1955’s Pather Panchali (which translates roughly to “Song Of The Little Road”) was Satyajit Ray’s breakthrough on the international stage when it first made waves at Cannes. He followed it up the next year with the second part of his “Apu Trilogy” entitled Aparajito (“The Unvanquished”) which furthered the story of young Apu. After a tragedy befalls his family in the first film, they move from their rural home to the city. In Banaras they live near the Ganges river where Apu’s father goes for prayers every day while Apu begins to learn the same rituals in order that he too can work as a priest and bring some money into the household (even though he is only 10 at the beginning of the film).
An older gentleman also lives in their building and is always kind to the family. Apu’s mother avoids eye contact with him and always raises her sari a bit higher over her head when he is around. This initially appears to simply be a sign of deference, but there’s a moment in the middle of the film that shows her previous behaviour to have been concern about his presence. Her husband has fallen ill after one too many trips to the river (and the mammoth climb back up from it) and the older gentleman sticks his head into his room and calls to him. When the husband doesn’t respond and is obviously too weak to even move, the old man moves to the doorway.
As we see Apu’s mother working on the day’s meal, the old man’s body (from the neck down so that we don’t see his face) shows up behind her. Though he sweetly calls “I say, dear…”, her reaction and the camera’s sudden zoom in on her immediately indicate that she feels no sweetness in his voice. And then, a sudden cut to his hand – outstretched fingers in anticipation – reveal that he meant no sweetness in that comment either. It’s incredibly effective as there is no music and barely any sound (except for general city background noise). She’s suddenly alone and unprotected.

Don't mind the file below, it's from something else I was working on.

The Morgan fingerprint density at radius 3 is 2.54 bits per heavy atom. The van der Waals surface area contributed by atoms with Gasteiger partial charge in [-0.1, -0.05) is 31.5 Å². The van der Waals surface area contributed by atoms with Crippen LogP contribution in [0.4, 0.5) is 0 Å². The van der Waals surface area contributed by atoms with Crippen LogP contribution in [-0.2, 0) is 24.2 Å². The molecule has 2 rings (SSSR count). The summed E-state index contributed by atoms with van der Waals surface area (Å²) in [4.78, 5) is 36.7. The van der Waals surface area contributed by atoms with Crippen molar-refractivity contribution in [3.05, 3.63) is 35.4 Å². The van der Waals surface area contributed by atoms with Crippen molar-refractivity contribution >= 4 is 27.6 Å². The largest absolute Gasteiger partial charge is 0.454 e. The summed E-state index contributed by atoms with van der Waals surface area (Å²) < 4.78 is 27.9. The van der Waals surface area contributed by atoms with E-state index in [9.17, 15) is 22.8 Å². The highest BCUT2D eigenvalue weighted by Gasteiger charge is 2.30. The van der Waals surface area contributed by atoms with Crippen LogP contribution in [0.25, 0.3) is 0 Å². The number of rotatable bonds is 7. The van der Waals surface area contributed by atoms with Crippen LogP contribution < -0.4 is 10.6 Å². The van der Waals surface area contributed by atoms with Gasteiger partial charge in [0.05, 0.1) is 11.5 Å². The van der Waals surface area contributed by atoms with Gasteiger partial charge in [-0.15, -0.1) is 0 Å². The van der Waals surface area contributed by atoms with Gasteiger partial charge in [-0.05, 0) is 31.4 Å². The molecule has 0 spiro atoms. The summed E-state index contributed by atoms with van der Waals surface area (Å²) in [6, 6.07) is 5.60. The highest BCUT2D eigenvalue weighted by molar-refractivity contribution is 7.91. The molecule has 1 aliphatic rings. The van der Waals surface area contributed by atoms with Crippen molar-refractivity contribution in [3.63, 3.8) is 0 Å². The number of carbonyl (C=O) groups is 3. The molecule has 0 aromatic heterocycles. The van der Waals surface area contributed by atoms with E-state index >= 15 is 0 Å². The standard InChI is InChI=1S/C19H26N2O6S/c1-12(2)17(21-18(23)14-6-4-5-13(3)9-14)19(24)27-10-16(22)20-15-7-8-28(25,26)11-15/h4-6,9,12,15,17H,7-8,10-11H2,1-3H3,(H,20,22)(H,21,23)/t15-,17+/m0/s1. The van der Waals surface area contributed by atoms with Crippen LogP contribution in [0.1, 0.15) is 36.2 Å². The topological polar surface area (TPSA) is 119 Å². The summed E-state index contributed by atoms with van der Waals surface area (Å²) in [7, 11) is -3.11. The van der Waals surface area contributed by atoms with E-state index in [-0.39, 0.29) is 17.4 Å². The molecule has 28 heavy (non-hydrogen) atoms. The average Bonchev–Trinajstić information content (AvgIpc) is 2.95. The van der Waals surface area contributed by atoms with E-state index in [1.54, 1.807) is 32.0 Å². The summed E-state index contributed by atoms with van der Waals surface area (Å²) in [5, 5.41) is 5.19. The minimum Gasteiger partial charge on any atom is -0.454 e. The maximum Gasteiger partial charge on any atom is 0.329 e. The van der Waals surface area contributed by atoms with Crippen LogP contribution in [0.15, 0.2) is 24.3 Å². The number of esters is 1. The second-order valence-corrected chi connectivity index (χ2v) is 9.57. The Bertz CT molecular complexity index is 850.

The cut back to her close-up face shows fear in her eyes, but in a few seconds there’s a subtle shift and a look of determination that comes over her. As he asks – again in an almost cute tone of voice like an uncle talking to his niece – what she’s making, she rises up with a cleaver in her hand and makes her stand. This is a woman who has been through great pain (with more to follow) in a life that has been filled with sacrifice. But she still has resolve.